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BMC Pregnancy Childbirth. 2015 Oct 13;15:261. doi: 10.1186/s12884-015-0676-z.

Socio-demographic inequalities across a range of health status indicators and health behaviours among pregnant women in prenatal primary care: a cross-sectional study.

Author information

1
Department of Midwifery Science, AVAG and the EMGO Institute for Health and Care Research, VU University Medical Centre, P.O. Box 7057, 1007, MB, Amsterdam, The Netherlands. ruth.baron@inholland.nl.
2
Department of Midwifery Science, AVAG and the EMGO Institute for Health and Care Research, VU University Medical Centre, P.O. Box 7057, 1007, MB, Amsterdam, The Netherlands. judithmannien@gmail.com.
3
Department of Epidemiology and Biostatistics and the EMGO Institute for Health and Care Research, VU University Medical Centre, P.O. Box 7057, 1007, MB, Amsterdam, The Netherlands. s.tevelde@vumc.nl.
4
Department of Midwifery Science, AVAG and the EMGO Institute for Health and Care Research, VU University Medical Centre, P.O. Box 7057, 1007, MB, Amsterdam, The Netherlands. trudy.klomp@inholland.nl.
5
Department of Midwifery Science, AVAG and the EMGO Institute for Health and Care Research, VU University Medical Centre, P.O. Box 7057, 1007, MB, Amsterdam, The Netherlands. huttone@mcmaster.ca.
6
McMaster University, 1280 Main St. W., MDCL 2210, Hamilton, ON, L8S 4 K1, Canada. huttone@mcmaster.ca.
7
Department of Epidemiology and Biostatistics and the EMGO Institute for Health and Care Research, VU University Medical Centre, P.O. Box 7057, 1007, MB, Amsterdam, The Netherlands. j.brug@vumc.nl.

Abstract

BACKGROUND:

Suboptimal maternal health conditions (such as obesity, underweight, depression and stress) and health behaviours (such as smoking, alcohol consumption and unhealthy nutrition) during pregnancy have been associated with negative pregnancy outcomes. Our first aim was to give an overview of the self-reported health status and health behaviours of pregnant women under midwife-led primary care in the Netherlands. Our second aim was to identify potential differences in these health status indicators and behaviours according to educational level (as a proxy for socio-economic status) and ethnicity (as a proxy for immigration status).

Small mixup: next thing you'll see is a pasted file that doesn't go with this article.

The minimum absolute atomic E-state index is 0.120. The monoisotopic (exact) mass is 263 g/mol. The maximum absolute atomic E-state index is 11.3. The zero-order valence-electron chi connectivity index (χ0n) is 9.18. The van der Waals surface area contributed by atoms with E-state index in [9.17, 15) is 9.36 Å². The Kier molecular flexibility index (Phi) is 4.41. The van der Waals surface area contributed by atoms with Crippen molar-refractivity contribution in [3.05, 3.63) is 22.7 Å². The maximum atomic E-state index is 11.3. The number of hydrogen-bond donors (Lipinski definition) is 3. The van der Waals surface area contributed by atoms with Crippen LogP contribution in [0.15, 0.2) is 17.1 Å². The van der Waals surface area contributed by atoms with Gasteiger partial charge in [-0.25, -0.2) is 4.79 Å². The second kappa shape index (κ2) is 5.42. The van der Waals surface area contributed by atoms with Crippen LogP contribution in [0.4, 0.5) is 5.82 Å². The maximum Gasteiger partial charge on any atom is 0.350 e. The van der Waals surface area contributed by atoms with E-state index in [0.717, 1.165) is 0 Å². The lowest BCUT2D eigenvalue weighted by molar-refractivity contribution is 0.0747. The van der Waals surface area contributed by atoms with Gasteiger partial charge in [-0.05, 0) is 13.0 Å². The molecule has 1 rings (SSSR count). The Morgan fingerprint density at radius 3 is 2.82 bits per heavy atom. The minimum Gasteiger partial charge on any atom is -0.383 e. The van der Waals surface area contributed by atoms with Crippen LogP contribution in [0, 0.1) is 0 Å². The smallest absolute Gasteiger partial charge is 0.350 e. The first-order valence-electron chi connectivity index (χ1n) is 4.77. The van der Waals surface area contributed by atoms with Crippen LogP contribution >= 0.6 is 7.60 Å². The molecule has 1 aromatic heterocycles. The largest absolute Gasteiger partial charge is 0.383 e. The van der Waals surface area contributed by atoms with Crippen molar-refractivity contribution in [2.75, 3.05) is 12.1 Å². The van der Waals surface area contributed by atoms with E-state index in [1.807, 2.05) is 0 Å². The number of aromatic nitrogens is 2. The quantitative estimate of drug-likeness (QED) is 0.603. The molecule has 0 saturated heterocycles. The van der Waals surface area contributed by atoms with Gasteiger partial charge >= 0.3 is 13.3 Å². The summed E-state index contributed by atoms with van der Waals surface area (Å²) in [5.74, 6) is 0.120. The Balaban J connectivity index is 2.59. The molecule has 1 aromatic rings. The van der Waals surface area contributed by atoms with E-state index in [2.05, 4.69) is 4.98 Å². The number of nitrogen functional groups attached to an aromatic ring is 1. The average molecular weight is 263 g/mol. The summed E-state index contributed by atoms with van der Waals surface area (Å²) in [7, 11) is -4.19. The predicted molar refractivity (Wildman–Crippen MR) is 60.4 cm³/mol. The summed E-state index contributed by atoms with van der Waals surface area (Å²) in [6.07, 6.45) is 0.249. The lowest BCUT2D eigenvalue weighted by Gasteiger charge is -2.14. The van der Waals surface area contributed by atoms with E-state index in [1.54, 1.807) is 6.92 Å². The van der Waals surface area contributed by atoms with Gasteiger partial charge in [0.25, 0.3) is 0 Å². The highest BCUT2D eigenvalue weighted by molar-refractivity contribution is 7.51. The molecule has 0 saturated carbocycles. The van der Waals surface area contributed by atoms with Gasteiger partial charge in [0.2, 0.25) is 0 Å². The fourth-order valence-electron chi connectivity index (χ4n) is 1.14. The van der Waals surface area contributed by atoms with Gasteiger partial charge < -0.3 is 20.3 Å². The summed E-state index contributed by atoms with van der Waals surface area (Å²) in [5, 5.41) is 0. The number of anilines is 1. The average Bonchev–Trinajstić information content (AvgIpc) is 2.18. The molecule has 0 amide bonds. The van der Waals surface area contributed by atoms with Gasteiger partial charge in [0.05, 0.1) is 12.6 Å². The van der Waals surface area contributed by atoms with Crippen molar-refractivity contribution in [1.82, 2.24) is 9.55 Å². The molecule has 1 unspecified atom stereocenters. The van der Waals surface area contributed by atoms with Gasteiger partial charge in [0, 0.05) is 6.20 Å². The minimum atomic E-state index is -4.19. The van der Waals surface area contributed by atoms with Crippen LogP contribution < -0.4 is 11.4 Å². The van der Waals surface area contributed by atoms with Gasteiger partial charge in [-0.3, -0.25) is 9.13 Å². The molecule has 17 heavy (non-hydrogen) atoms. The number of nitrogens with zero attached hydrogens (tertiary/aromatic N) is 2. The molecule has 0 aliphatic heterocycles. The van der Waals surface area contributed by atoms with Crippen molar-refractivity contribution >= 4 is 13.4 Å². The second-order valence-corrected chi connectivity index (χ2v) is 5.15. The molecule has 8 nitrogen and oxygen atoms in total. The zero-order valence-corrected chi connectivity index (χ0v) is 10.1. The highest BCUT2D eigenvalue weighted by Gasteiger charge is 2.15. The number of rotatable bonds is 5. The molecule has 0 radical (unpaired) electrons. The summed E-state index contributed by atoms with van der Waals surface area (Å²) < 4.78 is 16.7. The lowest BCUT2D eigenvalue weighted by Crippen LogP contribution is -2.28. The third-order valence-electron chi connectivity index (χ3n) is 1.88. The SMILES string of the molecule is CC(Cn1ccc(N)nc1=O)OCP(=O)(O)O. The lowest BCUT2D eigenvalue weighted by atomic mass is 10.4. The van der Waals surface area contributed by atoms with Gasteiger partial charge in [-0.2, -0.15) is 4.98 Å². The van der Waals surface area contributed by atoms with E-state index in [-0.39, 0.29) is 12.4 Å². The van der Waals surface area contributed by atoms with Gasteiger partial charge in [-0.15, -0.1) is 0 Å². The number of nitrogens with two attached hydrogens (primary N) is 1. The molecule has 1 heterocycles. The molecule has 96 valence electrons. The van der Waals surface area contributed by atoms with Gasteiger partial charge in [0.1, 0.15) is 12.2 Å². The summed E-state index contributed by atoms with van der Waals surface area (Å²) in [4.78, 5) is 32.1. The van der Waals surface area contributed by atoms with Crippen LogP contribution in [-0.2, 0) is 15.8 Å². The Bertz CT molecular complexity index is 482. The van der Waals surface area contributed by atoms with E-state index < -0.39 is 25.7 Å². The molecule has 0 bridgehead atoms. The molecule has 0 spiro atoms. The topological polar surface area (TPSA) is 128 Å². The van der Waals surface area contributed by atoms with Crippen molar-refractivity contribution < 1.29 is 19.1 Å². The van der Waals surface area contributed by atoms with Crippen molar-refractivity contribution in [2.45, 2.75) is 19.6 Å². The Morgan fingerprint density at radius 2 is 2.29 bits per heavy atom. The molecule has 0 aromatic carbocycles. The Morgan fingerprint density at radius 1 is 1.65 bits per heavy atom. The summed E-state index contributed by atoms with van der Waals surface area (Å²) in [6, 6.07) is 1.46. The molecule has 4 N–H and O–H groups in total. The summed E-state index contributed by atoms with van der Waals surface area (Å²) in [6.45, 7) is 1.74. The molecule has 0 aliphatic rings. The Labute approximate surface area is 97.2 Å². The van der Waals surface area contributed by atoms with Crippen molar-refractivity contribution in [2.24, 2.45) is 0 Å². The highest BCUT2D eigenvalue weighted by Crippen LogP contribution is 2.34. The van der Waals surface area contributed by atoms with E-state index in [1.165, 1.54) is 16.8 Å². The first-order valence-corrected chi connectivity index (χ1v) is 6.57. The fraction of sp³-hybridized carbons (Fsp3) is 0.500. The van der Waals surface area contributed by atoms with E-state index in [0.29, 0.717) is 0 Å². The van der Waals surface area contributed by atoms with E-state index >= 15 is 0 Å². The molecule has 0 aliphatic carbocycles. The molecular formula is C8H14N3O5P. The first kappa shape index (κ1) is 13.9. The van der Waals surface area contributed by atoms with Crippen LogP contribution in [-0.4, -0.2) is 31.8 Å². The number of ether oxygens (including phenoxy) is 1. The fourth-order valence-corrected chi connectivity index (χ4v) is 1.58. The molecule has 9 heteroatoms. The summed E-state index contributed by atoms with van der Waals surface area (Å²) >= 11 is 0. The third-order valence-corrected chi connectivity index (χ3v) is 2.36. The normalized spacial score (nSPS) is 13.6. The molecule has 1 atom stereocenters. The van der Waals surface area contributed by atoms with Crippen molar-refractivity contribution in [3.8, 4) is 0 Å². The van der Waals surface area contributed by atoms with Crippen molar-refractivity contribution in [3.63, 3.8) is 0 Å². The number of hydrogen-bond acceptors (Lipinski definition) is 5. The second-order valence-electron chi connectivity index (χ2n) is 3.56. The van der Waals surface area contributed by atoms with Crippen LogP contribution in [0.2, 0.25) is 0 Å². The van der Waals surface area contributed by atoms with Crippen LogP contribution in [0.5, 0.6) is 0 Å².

METHODS:

Our cross-sectional study (data obtained from the DELIVER multicentre prospective cohort study conducted from September 2009 to March 2011) was based on questionnaires about maternal health and prenatal care, which were completed by 6711 pregnant women. The relationships of education and ethnicity with 13 health status indicators and 10 health behaviours during pregnancy were examined using multilevel multiple logistic regression analyses, adjusted for age, parity, number of weeks pregnant and either education or ethnicity.

RESULTS:

Lower educated women were especially more likely to smoke (Odds Ratio (OR) 11.3; 95% confidence interval (CI) 7.6- 16.8); have passive smoking exposure (OR 6.9; 95% CI 4.4-11.0); have low health control beliefs (OR 10.4; 95% CI 8.5-12.8); not attend antenatal classes (OR 4.5; 95% CI 3.5-5.8) and not take folic acid supplementation (OR 3.4; 95% CI 2.7-4.4). They were also somewhat more likely to skip breakfast daily, be obese, underweight and depressed or anxious. Non-western women were especially more likely not to take folic acid supplementation (OR 4.5; 95% CI 3.5-5.7); have low health control beliefs (OR 4.1; 95% CI 3.1-5.2) and not to attend antenatal classes (OR 3.3; 95% CI 2.0-5.4). They were also somewhat more likely to have nausea, back pains and passive smoking exposure.

CONCLUSIONS:

Substantial socio-demographic inequalities persist with respect to many health-related issues in medically low risk pregnancies in the Netherlands. Improved strategies are needed to address the specific needs of socio-demographic groups at higher risk and the structures underlying social inequalities in pregnant women.

PMID:
26463046
PMCID:
PMC4604767
DOI:
10.1186/s12884-015-0676-z
[Indexed for MEDLINE]
Free PMC Article

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